The centerpiece of the legislation is a $284 billion refill of the Paycheck Protection Program, which uses the Small Business Administration as a vehicle to deliver forgivable payroll loans to small businesses.
In addition to business support, the legislation includes stimulus payments of up to $600 for qualifying adults and dependent children, with the amount decreasing for people who made more than $75,000 in 2019. People who made more than $99,000 in 2019 won’t get any money.
Also, the bill includes a $300 weekly supplement to federal unemployment benefits that will last up to 11 weeks. That program is expected to cost $180 billion.
Notably absent from the bill is direct support for restaurants. House Democrats had proposed a “Restaurants Act” in stimulus negotiations earlier this year that would have allocated $120 billion for grants to restaurants and bars that are not publicly traded and have annual revenue of less than $1.5 million, but the agreed-upon legislation does not include that that provision.
The only extra relief for restaurants is baked into the PPP program. In this new round, restaurants can apply for loans of up to 3.5 times their monthly payroll costs. Other businesses can only apply for loans of 2.5 times payroll.
National Restaurant Association Chief Executive Tom Bene said in a statement: “A second round of PPP, combined with unique enhancements for the restaurant sector, will provide critical access to capital. … The action taken by Congress today will keep tens of thousands of restaurants from closing in the coming months.”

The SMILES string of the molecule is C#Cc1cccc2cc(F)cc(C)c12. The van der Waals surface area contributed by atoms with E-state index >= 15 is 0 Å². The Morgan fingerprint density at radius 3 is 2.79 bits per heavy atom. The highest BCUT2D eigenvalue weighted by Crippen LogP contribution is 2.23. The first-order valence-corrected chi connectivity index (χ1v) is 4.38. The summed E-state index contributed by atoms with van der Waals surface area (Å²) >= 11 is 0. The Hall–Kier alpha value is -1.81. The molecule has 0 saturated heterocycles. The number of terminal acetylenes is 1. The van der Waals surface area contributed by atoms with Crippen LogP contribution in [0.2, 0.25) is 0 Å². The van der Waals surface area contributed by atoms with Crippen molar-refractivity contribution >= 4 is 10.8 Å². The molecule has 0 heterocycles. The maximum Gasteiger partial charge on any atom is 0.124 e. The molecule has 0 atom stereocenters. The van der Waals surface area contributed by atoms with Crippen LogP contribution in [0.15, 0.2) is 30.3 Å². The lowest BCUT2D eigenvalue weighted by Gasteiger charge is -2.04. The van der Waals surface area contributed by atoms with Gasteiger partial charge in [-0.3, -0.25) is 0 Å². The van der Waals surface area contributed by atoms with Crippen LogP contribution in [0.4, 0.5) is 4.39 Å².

However, the Independent Restaurant Coalition saw it differently, and released a statement saying the bill “falls woefully short of giving 11 million independent restaurant workers the job security they need before the holidays.” The trade group pointed out the first round of PPP loans did little to prevent mass layoffs and closures in the restaurant industry.
The stimulus package includes an industry-specific bailout for movie theaters. A “Save our Stages” provision allocates $15 billion for live venues, independent movie theaters and other “cultural institutions.” It is unclear whether large movie theater chains such as AMC and Regal will benefit from the package.
Of particular importance to the Valley economy, cruise lines were left out of the bill, as they were in the $2.2 trillion CARES Act in March. Airlines, however, will receive payroll support from a $15 billion pool. The commercial aviation industry previously received $25 billion under the CARES Act.
Of the stimulus package’s remaining budget, $82 billion has been set aside for education programs; $19 billion for childcare; $16 billion for vaccine development; and $25 billion for renters to pay utilities and rent during the eviction ban.